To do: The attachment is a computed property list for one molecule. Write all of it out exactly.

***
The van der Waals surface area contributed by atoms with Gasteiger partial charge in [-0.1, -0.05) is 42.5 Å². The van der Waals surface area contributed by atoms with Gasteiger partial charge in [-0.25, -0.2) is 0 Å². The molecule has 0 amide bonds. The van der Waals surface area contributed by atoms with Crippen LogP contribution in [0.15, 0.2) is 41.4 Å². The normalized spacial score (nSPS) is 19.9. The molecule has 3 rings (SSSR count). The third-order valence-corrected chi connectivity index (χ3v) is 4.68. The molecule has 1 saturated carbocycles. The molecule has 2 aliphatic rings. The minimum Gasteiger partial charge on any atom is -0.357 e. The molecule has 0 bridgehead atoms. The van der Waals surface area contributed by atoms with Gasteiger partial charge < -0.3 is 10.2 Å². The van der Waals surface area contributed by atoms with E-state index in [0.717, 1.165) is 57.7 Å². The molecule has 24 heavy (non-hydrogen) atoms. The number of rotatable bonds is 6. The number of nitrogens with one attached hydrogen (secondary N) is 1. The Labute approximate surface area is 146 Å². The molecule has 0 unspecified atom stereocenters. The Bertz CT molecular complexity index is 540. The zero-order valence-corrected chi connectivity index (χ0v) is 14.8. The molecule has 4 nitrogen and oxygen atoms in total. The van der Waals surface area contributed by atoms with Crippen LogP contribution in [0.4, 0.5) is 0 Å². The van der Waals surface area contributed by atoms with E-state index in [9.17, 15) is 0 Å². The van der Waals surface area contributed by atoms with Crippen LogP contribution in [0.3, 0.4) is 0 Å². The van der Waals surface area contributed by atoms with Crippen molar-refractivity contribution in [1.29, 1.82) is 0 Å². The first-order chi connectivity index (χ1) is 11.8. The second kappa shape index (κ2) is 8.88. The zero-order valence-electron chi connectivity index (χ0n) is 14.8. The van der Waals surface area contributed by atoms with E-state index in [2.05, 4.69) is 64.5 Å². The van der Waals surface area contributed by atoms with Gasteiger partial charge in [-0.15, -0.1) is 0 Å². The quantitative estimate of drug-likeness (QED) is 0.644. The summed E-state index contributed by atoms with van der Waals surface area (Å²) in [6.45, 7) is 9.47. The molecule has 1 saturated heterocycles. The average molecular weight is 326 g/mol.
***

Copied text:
The van der Waals surface area contributed by atoms with Gasteiger partial charge in [-0.1, -0.05) is 42.5 Å². The van der Waals surface area contributed by atoms with Gasteiger partial charge in [-0.25, -0.2) is 0 Å². The molecule has 0 amide bonds. The van der Waals surface area contributed by atoms with Crippen LogP contribution in [0.15, 0.2) is 41.4 Å². The normalized spacial score (nSPS) is 19.9. The molecule has 3 rings (SSSR count). The third-order valence-corrected chi connectivity index (χ3v) is 4.68. The molecule has 1 saturated carbocycles. The molecule has 2 aliphatic rings. The minimum Gasteiger partial charge on any atom is -0.357 e. The molecule has 0 bridgehead atoms. The van der Waals surface area contributed by atoms with Gasteiger partial charge < -0.3 is 10.2 Å². The van der Waals surface area contributed by atoms with E-state index in [0.717, 1.165) is 57.7 Å². The molecule has 24 heavy (non-hydrogen) atoms. The number of rotatable bonds is 6. The number of nitrogens with one attached hydrogen (secondary N) is 1. The Labute approximate surface area is 146 Å². The molecule has 0 unspecified atom stereocenters. The Bertz CT molecular complexity index is 540. The zero-order valence-corrected chi connectivity index (χ0v) is 14.8. The molecule has 4 nitrogen and oxygen atoms in total. The van der Waals surface area contributed by atoms with Crippen LogP contribution in [0.4, 0.5) is 0 Å². The van der Waals surface area contributed by atoms with E-state index in [9.17, 15) is 0 Å². The van der Waals surface area contributed by atoms with Crippen LogP contribution in [0.3, 0.4) is 0 Å². The van der Waals surface area contributed by atoms with Crippen molar-refractivity contribution in [1.29, 1.82) is 0 Å². The first-order chi connectivity index (χ1) is 11.8. The second kappa shape index (κ2) is 8.88. The zero-order valence-electron chi connectivity index (χ0n) is 14.8. The van der Waals surface area contributed by atoms with E-state index in [2.05, 4.69) is 64.5 Å². The van der Waals surface area contributed by atoms with Gasteiger partial charge in [-0.15, -0.1) is 0 Å². The quantitative estimate of drug-likeness (QED) is 0.644. The summed E-state index contributed by atoms with van der Waals surface area (Å²) in [6.45, 7) is 9.47. The molecule has 1 saturated heterocycles. The average molecular weight is 326 g/mol.